The "density" of the shield is called shield coverage. Copper is expensive, and in a coaxial transmission line, the shield is most of the copper. So if you want to reduce cost, reducing shield coverage is a good way to do it.
The most significant impacts may be
The degree of the impact will vary significantly by frequency. As frequency increases and wavelength decreases, the "holes" in the shield appear increasingly large. This is why high frequency cables often include foil shields, or even better, solid copper.
The total loss should be specified in the datasheet, usually in decibels per unit length, at several frequencies. Though for cheap Chineese cable there may be no datasheet, and even if there is one it may not be trustworthy.
If this coax is bundled near other cables or sources of noise, more of that outside noise will couple into the signal. More of the signal within the coax will get out, which you may regard as loss; or from the perspective of other signals, noise.
Whether this matters to you or not depends on your application.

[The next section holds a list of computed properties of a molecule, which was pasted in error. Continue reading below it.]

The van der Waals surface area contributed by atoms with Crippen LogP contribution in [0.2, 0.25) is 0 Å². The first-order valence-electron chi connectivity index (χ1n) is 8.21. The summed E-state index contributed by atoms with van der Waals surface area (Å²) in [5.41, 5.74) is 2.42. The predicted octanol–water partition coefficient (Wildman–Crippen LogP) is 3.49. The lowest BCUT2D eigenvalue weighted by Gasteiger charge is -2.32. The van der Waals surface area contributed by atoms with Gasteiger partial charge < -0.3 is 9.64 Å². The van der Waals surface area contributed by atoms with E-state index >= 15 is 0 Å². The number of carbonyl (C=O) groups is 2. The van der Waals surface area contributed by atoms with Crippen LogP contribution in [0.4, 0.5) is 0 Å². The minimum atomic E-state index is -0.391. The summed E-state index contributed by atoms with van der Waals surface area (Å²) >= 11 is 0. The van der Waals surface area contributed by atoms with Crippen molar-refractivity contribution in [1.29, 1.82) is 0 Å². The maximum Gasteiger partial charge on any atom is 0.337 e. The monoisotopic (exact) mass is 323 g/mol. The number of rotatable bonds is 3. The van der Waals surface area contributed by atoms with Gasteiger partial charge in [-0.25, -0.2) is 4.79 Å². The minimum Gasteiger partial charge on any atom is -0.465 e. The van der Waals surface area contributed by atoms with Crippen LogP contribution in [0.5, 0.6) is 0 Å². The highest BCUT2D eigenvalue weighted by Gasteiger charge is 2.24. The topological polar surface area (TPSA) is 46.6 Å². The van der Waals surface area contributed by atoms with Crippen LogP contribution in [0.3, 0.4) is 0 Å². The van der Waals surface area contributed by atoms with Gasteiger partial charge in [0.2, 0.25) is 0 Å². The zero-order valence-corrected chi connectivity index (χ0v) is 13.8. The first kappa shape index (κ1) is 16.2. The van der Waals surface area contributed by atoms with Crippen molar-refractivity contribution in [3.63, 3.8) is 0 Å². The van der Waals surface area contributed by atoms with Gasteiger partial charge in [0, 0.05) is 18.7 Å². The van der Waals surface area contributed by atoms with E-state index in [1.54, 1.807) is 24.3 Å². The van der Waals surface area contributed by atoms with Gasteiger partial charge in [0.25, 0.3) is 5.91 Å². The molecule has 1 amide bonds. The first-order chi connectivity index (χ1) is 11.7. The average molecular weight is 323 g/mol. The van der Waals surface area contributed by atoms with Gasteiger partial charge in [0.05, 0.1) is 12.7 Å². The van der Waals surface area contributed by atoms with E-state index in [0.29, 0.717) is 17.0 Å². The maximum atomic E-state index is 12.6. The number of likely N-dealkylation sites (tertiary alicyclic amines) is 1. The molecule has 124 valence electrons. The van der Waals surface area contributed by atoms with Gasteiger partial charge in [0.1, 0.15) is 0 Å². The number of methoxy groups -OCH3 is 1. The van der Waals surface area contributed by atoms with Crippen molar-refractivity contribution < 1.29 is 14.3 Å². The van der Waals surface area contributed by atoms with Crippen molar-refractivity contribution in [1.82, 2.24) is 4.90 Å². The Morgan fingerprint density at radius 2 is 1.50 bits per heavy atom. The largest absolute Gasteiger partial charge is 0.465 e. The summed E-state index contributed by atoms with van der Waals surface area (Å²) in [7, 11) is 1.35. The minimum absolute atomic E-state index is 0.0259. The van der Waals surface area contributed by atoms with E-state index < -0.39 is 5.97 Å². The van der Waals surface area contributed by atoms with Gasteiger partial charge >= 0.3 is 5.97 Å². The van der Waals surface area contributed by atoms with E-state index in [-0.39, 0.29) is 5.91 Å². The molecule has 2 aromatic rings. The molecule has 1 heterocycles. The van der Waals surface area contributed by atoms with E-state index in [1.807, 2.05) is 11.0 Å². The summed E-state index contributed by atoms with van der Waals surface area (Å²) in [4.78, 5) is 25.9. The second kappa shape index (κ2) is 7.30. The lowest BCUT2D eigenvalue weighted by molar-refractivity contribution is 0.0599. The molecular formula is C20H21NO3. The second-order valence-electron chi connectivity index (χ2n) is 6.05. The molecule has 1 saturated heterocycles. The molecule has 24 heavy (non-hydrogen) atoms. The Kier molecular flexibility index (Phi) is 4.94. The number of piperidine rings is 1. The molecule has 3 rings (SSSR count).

In a receive application, loss is not much of a concern since both signal and noise received by the antenna are attenuated equally, and thus the signal to noise ratio remains unchanged. Unless of course the loss is so much that the signal is attenuated below the receiver's sensitivity.
In a transmit application loss can matter quite a lot. It is in many circumstances more economical to install a higher quality feedline with less loss than it is to install a higher power transmitter to overcome feedline loss.
The significance of common-mode ingress depends very much on your situation. The received signal from the antenna will already contain noise. Are there sources of common-mode noise that are significant in comparison? Is minimizing radiation from the cable a requirement? There is no general answer to these questions.